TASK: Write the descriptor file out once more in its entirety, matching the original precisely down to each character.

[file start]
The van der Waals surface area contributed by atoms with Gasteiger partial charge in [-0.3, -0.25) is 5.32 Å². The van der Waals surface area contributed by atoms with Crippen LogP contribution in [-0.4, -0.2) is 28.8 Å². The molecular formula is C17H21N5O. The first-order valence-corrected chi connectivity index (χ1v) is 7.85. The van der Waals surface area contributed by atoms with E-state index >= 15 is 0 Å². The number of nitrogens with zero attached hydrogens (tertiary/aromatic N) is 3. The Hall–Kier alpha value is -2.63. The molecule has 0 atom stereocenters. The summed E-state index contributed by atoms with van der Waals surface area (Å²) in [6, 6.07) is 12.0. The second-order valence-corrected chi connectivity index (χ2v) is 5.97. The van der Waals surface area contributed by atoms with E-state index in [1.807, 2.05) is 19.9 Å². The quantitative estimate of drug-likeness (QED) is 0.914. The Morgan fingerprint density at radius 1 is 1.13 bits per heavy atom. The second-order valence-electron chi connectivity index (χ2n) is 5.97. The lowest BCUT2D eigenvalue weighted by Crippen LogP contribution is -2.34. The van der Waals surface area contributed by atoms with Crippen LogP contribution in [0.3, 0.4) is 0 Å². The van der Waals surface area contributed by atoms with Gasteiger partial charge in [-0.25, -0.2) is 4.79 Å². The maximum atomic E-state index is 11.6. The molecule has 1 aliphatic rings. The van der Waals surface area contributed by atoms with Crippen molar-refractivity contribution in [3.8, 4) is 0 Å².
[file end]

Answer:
The van der Waals surface area contributed by atoms with Gasteiger partial charge in [-0.3, -0.25) is 5.32 Å². The van der Waals surface area contributed by atoms with Crippen LogP contribution in [-0.4, -0.2) is 28.8 Å². The molecular formula is C17H21N5O. The first-order valence-corrected chi connectivity index (χ1v) is 7.85. The van der Waals surface area contributed by atoms with E-state index >= 15 is 0 Å². The number of nitrogens with zero attached hydrogens (tertiary/aromatic N) is 3. The Hall–Kier alpha value is -2.63. The molecule has 0 atom stereocenters. The summed E-state index contributed by atoms with van der Waals surface area (Å²) in [6, 6.07) is 12.0. The second-order valence-corrected chi connectivity index (χ2v) is 5.97. The van der Waals surface area contributed by atoms with E-state index in [1.807, 2.05) is 19.9 Å². The quantitative estimate of drug-likeness (QED) is 0.914. The Morgan fingerprint density at radius 1 is 1.13 bits per heavy atom. The second-order valence-electron chi connectivity index (χ2n) is 5.97. The lowest BCUT2D eigenvalue weighted by Crippen LogP contribution is -2.34. The van der Waals surface area contributed by atoms with Crippen LogP contribution in [0.3, 0.4) is 0 Å². The van der Waals surface area contributed by atoms with Gasteiger partial charge in [-0.25, -0.2) is 4.79 Å². The maximum atomic E-state index is 11.6. The molecule has 1 aliphatic rings. The van der Waals surface area contributed by atoms with Crippen molar-refractivity contribution in [3.8, 4) is 0 Å².